• Auto-Detect Distribution Object [3ds Max 2013 and later]
    When on, the simulator will automatically try to detect to which object inside the scene currently simulated guides are attached. If such an object is found the simulation guides will be attached to it instead of having animation-driven roots.
    This is useful, for example, to have a ragdoll head with hair attached to it or any other scenario where other objects inside the scene need to interact with the hair.
    Note: The algorithm used for such detection currently just find another object at the same position as the hairs and as such can mistakenly find another MassFX object in the scene and try to attach the hair to it. In this case the hair simulation may fail. To solve this you may either move another object to a different position in the scene or turn this option off.
  • Start time
    Controls which frame the simulation is started at. Should always be greater than end time parameter.
  • End time
    Controls which frame the simulation is ended at. Should always be less than start time parameter.
  • Key step
    Controls how many frames are passed without encountering a keyframe. 1 meaning that hair is keyframed every hair. 2 means that hair is keyframed every 2'nd frame, and so on.
  • Start segment
    This tells the simulator which segment from root in every strand should be the first in the strand chain. When the hair is attached to a surface, for example, simulating the very first (root) segment will result in constant collision of that segment with the surface. Setting this parameter to 1 will skip the first segment of every strand and will start simulating from 2 segment(s) thus preventing any collision trouble.

Physical Properties 

  • Global scale
    Not currently implemented
  • Mass
    Controls the mass/weight of every strand of hair.

Internal forces 

  • Damping
    This is analogous to air (medium) friction. Any velocity that a strand has is simply 'dragged' or pushed in opposite direction with a force to stop it eventually.
  • Flexibility
    This controls how much each strand is allowed to bend from its original shape. For example, if a strand was in a form of a curl (spiral) before simulation and flexibility is low then the hair will always try to preserve its curly state despite the forces acting on it. This in effect introduces the springiness into the hair. A value of 0 should not be used at it might make simulation unstable.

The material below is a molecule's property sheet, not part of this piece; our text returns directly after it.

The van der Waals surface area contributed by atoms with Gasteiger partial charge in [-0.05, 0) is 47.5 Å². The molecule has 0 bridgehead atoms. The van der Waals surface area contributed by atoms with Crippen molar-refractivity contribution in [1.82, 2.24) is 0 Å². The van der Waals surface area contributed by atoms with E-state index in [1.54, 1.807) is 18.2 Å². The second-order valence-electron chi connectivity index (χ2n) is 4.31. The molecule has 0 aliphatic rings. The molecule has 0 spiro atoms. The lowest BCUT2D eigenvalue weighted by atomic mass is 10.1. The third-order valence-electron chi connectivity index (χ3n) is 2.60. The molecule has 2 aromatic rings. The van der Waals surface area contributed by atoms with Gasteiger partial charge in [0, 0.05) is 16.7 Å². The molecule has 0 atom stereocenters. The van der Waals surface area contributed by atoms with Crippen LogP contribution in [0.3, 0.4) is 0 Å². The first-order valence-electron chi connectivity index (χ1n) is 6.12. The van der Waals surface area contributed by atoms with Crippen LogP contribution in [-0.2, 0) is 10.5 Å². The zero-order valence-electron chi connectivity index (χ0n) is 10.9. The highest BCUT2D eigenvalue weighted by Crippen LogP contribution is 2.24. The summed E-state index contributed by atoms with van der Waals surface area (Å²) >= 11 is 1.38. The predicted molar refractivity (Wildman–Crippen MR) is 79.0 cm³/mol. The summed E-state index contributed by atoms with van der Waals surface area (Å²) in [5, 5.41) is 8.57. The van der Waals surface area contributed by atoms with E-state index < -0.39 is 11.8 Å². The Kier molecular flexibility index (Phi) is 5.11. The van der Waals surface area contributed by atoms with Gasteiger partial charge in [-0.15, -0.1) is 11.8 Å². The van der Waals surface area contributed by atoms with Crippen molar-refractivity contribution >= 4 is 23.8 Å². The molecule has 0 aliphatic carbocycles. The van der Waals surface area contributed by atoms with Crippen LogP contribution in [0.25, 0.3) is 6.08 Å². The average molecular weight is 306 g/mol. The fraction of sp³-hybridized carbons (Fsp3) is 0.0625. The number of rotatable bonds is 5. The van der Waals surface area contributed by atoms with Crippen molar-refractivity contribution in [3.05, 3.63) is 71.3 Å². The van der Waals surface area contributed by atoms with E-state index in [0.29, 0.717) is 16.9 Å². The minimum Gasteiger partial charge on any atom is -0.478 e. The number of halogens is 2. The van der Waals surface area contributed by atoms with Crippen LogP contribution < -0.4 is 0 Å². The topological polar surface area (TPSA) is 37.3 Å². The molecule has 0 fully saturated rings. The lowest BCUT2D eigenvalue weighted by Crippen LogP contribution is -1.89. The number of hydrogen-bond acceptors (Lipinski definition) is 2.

External Forces 

  • Gravity
    Sets a global force in -Z direction with a specified magnitude. This force is to resemble Earth's gravitational pull.
  • Multiplier
    Whenever using external Max's force fields (spacewarps) this parameter will act as a global multiplier for every such force.

Mutual Forces 

  • Auto-generate wisps
    When this option is on Ox will look at the relative positions of strands to each other and determine the optimal/biggest wisp radii such that no two guides collide initially at the root. The use of this option is not always recommended as it might introduce instability in some cases (for example when tips of two guides are closer than their roots).
  • Global wisp radius
    When above option is off this parameter sets the global wisp radii manually. Using very small radius for a wisp isn't a good idea since it might introduce spatial errors.
  • Wisp scale
    This is simply a multiplier for above two parameters so they can be scaled down from their original values.
  • Use strand self-collision
    If option is on every strand will collide with itself as well as other strands. This is sometimes necessary when simulating chains or hair tied into knots.
  • Segment skip step
    If above option is on this one prevents two consecutive segments to collide with each other.
  • Use mutual collisions
    Use this option when you want hairs to collide with each other. This is necessary to make each guide simulate a volume of strands around it. This option will prevent wisps from coming too close to each other, yet it will not introduce any forces to make them 'stick'.
  • Orientation dependent
    Not implemented (yet)
  • Softness
    Whenever strands collide this parameter sets how soft the wisps are. Softer wisps will stop gradually, while hard ones are stopped right away. Using softer wisps can prevent instability as well as provide more realistic results.
  • Bounce
    When two wisps collide this parameter controls how fast (if at all) they bounce away from each other. This is analogous to the coefficient of restitution.
  • Friction
    If this parameter is 0 then wisps will slide freely when they collide. If it is more than 999 then any sliding is prohibited. Anything in between controls how much friction is introduced between hair wisps.